rooms. It has more than twice the number of pupils that formerly attended the petitioner's school and more than twice as many teachers. It is about half a mile away. A man principal from another part of the town was made principal of the new school.
General Laws (Ter. Ed.) c. 71, Section 42A, provides in part that no principal who has served in that position for over three years "shall without his consent be demoted except for inefficiency, incapacity, unbecoming conduct, insubordination or other good cause." The section contains provisions for notice, "written charge or charges of the cause or causes for which his demotion is proposed," and for a hearing on request.
The respondents do not now find fault of any kind and so far as appears have never found any fault with the petitioner or her work. Their position is simply that the Princeton Street School has ceased to exist. There can be no question that this is the fact. The petitioner's own testimony shows it.
We assume in favor of the petitioner, but without deciding, that the petitioner's transfer from the principalship of the Princeton Street School to a teaching position in the new school without loss of pay was a "demotion" within the meaning of that word in Section 42A. We also assume in the petitioner's favor, but still without deciding, that the proposal for discontinuance of the petitioner's school required a "charge" of a "cause" for demotion upon which a hearing could be had. See Gardner v. Lowell, 221 Mass. 150 , 153.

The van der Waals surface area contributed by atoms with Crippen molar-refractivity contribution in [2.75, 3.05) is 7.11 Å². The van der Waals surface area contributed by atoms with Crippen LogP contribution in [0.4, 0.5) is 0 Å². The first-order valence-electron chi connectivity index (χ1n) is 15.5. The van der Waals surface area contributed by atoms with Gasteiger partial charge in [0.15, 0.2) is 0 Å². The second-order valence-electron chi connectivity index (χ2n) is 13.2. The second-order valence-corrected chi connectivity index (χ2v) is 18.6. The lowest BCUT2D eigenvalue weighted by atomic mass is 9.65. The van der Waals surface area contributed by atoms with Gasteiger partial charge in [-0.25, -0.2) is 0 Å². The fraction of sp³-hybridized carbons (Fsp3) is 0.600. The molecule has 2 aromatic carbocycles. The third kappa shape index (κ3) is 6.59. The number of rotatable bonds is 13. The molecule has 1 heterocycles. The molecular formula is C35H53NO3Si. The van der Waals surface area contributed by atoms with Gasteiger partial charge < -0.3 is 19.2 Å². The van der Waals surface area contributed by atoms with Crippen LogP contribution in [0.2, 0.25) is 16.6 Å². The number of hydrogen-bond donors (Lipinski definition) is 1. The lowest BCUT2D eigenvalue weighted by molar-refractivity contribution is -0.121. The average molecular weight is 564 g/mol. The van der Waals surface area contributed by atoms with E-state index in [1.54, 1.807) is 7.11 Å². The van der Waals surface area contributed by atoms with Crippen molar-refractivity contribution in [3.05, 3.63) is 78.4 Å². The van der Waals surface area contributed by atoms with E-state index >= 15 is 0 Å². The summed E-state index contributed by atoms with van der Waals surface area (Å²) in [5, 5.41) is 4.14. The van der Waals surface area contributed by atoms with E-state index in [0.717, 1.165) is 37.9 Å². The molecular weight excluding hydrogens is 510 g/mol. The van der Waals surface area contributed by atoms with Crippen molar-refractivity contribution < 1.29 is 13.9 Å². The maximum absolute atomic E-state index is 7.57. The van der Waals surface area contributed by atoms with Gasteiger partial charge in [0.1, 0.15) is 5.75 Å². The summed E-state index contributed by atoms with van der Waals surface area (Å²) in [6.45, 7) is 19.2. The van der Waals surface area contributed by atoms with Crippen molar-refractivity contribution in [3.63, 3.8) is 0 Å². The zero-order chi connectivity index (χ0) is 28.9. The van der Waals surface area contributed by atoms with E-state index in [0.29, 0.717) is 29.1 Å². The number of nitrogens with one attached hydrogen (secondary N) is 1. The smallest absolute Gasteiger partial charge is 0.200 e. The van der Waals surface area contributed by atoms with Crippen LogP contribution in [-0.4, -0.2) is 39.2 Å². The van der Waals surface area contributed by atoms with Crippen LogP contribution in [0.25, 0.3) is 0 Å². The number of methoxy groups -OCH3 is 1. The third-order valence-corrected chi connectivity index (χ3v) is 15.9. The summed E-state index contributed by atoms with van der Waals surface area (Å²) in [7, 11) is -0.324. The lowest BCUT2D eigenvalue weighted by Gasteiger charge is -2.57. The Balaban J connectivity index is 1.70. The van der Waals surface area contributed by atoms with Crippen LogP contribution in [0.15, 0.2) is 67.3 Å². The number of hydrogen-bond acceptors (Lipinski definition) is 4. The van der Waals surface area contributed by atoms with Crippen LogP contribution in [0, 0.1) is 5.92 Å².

Even with these assumptions in the petitioner's favor we are unable to see how any effective relief can be given her. She may have had a technical right to notice and a hearing, but she had no right to be appointed principal of the new school. That was not the position she had previously held. It was a much more important and responsible position. See Kelley v. School Committee of Watertown, 330 Mass. 150 , 152-153. It was the duty of the school committee in the
interest of the public to select the person for that position whom they judged best fitted for it. If the petitioner had had a hearing it would not have been upon the question whether she should be appointed to the new school or to any other particular school. In the last analysis it would have come down to the question whether the closing of her school, which was the cause of her losing her position, was a reality and not a pretence or sham. That question has now been settled beyond any possible doubt. The school committee unquestionably had power to close the Princeton Street School. Knowles v. Boston, 12 Gray 339 . Morse v. Ashley, 193 Mass. 294 . Leonard v. School Committee of Springfield, 241 Mass. 325 , 329. G. L. (Ter. Ed.) c. 71, Section 37. The court cannot now order the school committee to install the petitioner as principal of some other school, even if one is available -- a fact which does not appear. Downey v. School Committee of Lowell, 305 Mass. 329 , 332.
The court will not issue its writ to require a hearing which it can see must be futile. The judgment dismissing the petition as matter of discretion must be affirmed.
[Note 1] The amendment by St. 1953, c. 269, does not affect this case.